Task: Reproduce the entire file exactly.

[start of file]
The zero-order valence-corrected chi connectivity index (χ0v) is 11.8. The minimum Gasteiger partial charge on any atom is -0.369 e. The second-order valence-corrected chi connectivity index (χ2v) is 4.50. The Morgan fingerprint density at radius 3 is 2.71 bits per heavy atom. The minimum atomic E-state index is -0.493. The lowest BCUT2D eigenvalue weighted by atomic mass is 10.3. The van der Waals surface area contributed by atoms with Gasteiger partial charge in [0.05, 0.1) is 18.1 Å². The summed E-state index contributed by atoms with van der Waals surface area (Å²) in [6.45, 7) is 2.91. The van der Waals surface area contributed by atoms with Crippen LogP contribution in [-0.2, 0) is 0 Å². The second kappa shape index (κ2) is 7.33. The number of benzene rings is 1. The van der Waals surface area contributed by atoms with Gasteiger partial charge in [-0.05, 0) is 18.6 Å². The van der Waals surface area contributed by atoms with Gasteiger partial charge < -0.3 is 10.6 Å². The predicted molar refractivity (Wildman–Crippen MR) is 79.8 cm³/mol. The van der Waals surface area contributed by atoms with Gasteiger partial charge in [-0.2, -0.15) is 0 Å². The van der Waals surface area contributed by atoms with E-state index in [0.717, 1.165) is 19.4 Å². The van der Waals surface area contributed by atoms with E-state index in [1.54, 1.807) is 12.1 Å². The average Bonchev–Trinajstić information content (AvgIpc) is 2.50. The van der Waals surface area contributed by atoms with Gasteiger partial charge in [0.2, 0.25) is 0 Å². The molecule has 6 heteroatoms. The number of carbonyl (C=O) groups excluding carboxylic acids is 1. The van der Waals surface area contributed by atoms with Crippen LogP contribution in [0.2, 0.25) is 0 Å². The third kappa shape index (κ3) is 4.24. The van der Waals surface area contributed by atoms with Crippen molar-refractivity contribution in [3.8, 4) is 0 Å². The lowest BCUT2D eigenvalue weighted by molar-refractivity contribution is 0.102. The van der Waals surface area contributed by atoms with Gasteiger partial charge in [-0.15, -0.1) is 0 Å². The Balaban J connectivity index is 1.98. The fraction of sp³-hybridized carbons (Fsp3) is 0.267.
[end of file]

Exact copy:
The zero-order valence-corrected chi connectivity index (χ0v) is 11.8. The minimum Gasteiger partial charge on any atom is -0.369 e. The second-order valence-corrected chi connectivity index (χ2v) is 4.50. The Morgan fingerprint density at radius 3 is 2.71 bits per heavy atom. The minimum atomic E-state index is -0.493. The lowest BCUT2D eigenvalue weighted by atomic mass is 10.3. The van der Waals surface area contributed by atoms with Gasteiger partial charge in [0.05, 0.1) is 18.1 Å². The summed E-state index contributed by atoms with van der Waals surface area (Å²) in [6.45, 7) is 2.91. The van der Waals surface area contributed by atoms with Crippen LogP contribution in [-0.2, 0) is 0 Å². The second kappa shape index (κ2) is 7.33. The number of benzene rings is 1. The van der Waals surface area contributed by atoms with Gasteiger partial charge in [-0.05, 0) is 18.6 Å². The van der Waals surface area contributed by atoms with Gasteiger partial charge < -0.3 is 10.6 Å². The predicted molar refractivity (Wildman–Crippen MR) is 79.8 cm³/mol. The van der Waals surface area contributed by atoms with Gasteiger partial charge in [-0.2, -0.15) is 0 Å². The van der Waals surface area contributed by atoms with E-state index in [0.717, 1.165) is 19.4 Å². The van der Waals surface area contributed by atoms with E-state index in [1.54, 1.807) is 12.1 Å². The average Bonchev–Trinajstić information content (AvgIpc) is 2.50. The van der Waals surface area contributed by atoms with Gasteiger partial charge in [0.2, 0.25) is 0 Å². The molecule has 6 heteroatoms. The number of carbonyl (C=O) groups excluding carboxylic acids is 1. The van der Waals surface area contributed by atoms with Crippen LogP contribution in [0.2, 0.25) is 0 Å². The third kappa shape index (κ3) is 4.24. The van der Waals surface area contributed by atoms with Crippen molar-refractivity contribution in [3.8, 4) is 0 Å². The lowest BCUT2D eigenvalue weighted by molar-refractivity contribution is 0.102. The van der Waals surface area contributed by atoms with Gasteiger partial charge in [-0.15, -0.1) is 0 Å². The Balaban J connectivity index is 1.98. The fraction of sp³-hybridized carbons (Fsp3) is 0.267.